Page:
Churches can end up with lots of missionary connections. Gradually, and for a variety of reasons, new relationships are established. There may be a desire for diversity in terms of geography or ministry type. Then a daughter of the congregation goes into mission service or the nephew of a mission committee member desperately needs additional support to get on the field. Soon a modest sized congregation has a dozen or more commitments. Even the missions committee or GO team has a hard time remembering what is going on in all these ministries. The congregation as a whole has even less idea, of course.
Then, when these dozen missionaries cycle through on their home services, the pastors and councils are rightly reluctant to have all of them preach, even assuming they are qualified. So, the missionary, after three years, may get just a few minutes in the morning service and a lightly attended adult education event. Prayer letters are sent and usually distributed to the congregation, but only a few are reading them carefully. People in the congregation wonder what is really going on in these ministries and, perhaps, why the missionaries are being supported. What can be done to fix this situation?
Here are a few ideas, but I’m hoping that there will be plenty of responses.
- Consider a careful process of paring down the number of relationships based on the church’s statement of purpose, its character and some well thought out priorities, giving plenty of time for missionaries to find new support.
- Choose one missionary relationship that can include face to face connection on the field so that members of the congregation can see the ministry and meet the people with whom their missionary is working. Develop a bilateral church to church or church to community partnership that deepens the congregation’s understanding of world Christianity and enables it to learn and receive from the dynamic quality of Christianity overseas.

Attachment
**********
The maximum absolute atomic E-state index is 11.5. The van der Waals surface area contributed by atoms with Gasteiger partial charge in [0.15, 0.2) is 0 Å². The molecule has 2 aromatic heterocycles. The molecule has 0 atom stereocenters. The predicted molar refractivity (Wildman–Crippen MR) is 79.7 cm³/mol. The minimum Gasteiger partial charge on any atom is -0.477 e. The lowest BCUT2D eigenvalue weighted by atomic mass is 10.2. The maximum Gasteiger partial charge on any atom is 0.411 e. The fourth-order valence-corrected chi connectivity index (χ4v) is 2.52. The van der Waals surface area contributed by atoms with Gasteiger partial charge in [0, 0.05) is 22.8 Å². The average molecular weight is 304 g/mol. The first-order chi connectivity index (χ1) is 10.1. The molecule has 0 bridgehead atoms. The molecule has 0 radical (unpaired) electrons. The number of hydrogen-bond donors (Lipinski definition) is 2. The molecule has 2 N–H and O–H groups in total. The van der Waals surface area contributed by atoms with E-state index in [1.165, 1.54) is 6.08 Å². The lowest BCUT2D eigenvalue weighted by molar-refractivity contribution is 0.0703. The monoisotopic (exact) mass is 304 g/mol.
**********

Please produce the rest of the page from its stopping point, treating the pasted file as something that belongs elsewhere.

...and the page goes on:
- Choose at least one missionary relationship that cannot include this kind of connection. A lot of the most important work in world missions: outreach to unreached people, theological education, etc. doesn’t really lend itself to direct involvement. In fact, a North American team without good cultural awareness can, in a very short visit, set back the relationship building done by missionaries over a long period. Don’t allow the church’s desire to connect with people to override good missiology.
- In addition to making sure that the prayer letters sent by your remaining missionaries are distributed to the congregation via a monthly newsletter or member mailboxes, make use of short Skype conversations during a worship service from your missionary’s field of service. Put a link to their website on your church’s. Watch a video about their ministry during the offering, etc.
- When your missionary visits you, make sure they get good exposure to the congregation. Allow them to preach in the morning service if at all possible. If not, use the adult education time or evening service to connect with a significant number. Connect the missionary to a small group Bible study, household or other group within the congregation for connection during face to face visits and between them.
- Pray for the missionaries regularly during the congregational prayer, referring to specific prayer requests and praises the missionaries have provided.
- As part of the process of paring down the number of relationships, deepen the financial commitment to each of the remaining missionaries. That way, instead of having 15-20 supporting churches, you missionaries might move toward having 8-12 churches with whom they could maintain a deeper connection.
What else can be done?